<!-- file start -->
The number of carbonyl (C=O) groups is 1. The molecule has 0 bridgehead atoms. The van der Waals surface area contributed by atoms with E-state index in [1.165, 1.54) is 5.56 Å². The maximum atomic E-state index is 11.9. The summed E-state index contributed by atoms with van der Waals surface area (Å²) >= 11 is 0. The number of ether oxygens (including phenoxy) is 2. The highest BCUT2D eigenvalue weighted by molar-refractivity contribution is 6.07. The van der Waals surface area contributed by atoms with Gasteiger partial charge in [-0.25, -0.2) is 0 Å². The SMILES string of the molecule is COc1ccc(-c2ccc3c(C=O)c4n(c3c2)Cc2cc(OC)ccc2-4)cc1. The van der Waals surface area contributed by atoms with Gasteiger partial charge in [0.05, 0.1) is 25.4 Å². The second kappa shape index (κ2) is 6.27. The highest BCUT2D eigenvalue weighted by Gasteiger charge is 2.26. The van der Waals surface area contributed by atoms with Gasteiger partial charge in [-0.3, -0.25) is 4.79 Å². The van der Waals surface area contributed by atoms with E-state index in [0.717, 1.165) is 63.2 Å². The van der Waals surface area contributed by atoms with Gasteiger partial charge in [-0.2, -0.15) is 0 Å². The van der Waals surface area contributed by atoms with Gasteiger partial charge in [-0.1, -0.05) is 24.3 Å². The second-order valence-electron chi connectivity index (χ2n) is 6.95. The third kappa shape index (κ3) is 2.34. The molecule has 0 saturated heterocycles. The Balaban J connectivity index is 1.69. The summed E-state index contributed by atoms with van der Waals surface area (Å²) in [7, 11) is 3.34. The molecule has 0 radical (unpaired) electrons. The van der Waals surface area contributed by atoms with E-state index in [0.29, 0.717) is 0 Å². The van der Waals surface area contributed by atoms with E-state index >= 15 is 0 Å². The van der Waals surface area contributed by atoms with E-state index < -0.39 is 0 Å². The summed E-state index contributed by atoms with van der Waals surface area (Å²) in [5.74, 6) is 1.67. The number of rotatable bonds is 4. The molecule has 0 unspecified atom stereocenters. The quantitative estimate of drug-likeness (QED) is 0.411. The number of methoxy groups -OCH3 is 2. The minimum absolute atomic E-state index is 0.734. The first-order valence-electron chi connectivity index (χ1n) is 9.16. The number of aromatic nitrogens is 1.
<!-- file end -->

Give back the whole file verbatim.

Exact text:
The number of carbonyl (C=O) groups is 1. The molecule has 0 bridgehead atoms. The van der Waals surface area contributed by atoms with E-state index in [1.165, 1.54) is 5.56 Å². The maximum atomic E-state index is 11.9. The summed E-state index contributed by atoms with van der Waals surface area (Å²) >= 11 is 0. The number of ether oxygens (including phenoxy) is 2. The highest BCUT2D eigenvalue weighted by molar-refractivity contribution is 6.07. The van der Waals surface area contributed by atoms with Gasteiger partial charge in [-0.25, -0.2) is 0 Å². The SMILES string of the molecule is COc1ccc(-c2ccc3c(C=O)c4n(c3c2)Cc2cc(OC)ccc2-4)cc1. The van der Waals surface area contributed by atoms with Gasteiger partial charge in [0.05, 0.1) is 25.4 Å². The second kappa shape index (κ2) is 6.27. The highest BCUT2D eigenvalue weighted by Gasteiger charge is 2.26. The van der Waals surface area contributed by atoms with Gasteiger partial charge in [-0.3, -0.25) is 4.79 Å². The van der Waals surface area contributed by atoms with E-state index in [0.717, 1.165) is 63.2 Å². The van der Waals surface area contributed by atoms with Gasteiger partial charge in [-0.2, -0.15) is 0 Å². The van der Waals surface area contributed by atoms with Gasteiger partial charge in [-0.1, -0.05) is 24.3 Å². The second-order valence-electron chi connectivity index (χ2n) is 6.95. The third kappa shape index (κ3) is 2.34. The molecule has 0 saturated heterocycles. The Balaban J connectivity index is 1.69. The summed E-state index contributed by atoms with van der Waals surface area (Å²) in [7, 11) is 3.34. The molecule has 0 radical (unpaired) electrons. The van der Waals surface area contributed by atoms with E-state index in [0.29, 0.717) is 0 Å². The van der Waals surface area contributed by atoms with E-state index >= 15 is 0 Å². The van der Waals surface area contributed by atoms with E-state index < -0.39 is 0 Å². The summed E-state index contributed by atoms with van der Waals surface area (Å²) in [5.74, 6) is 1.67. The number of rotatable bonds is 4. The molecule has 0 unspecified atom stereocenters. The quantitative estimate of drug-likeness (QED) is 0.411. The number of methoxy groups -OCH3 is 2. The minimum absolute atomic E-state index is 0.734. The first-order valence-electron chi connectivity index (χ1n) is 9.16. The number of aromatic nitrogens is 1.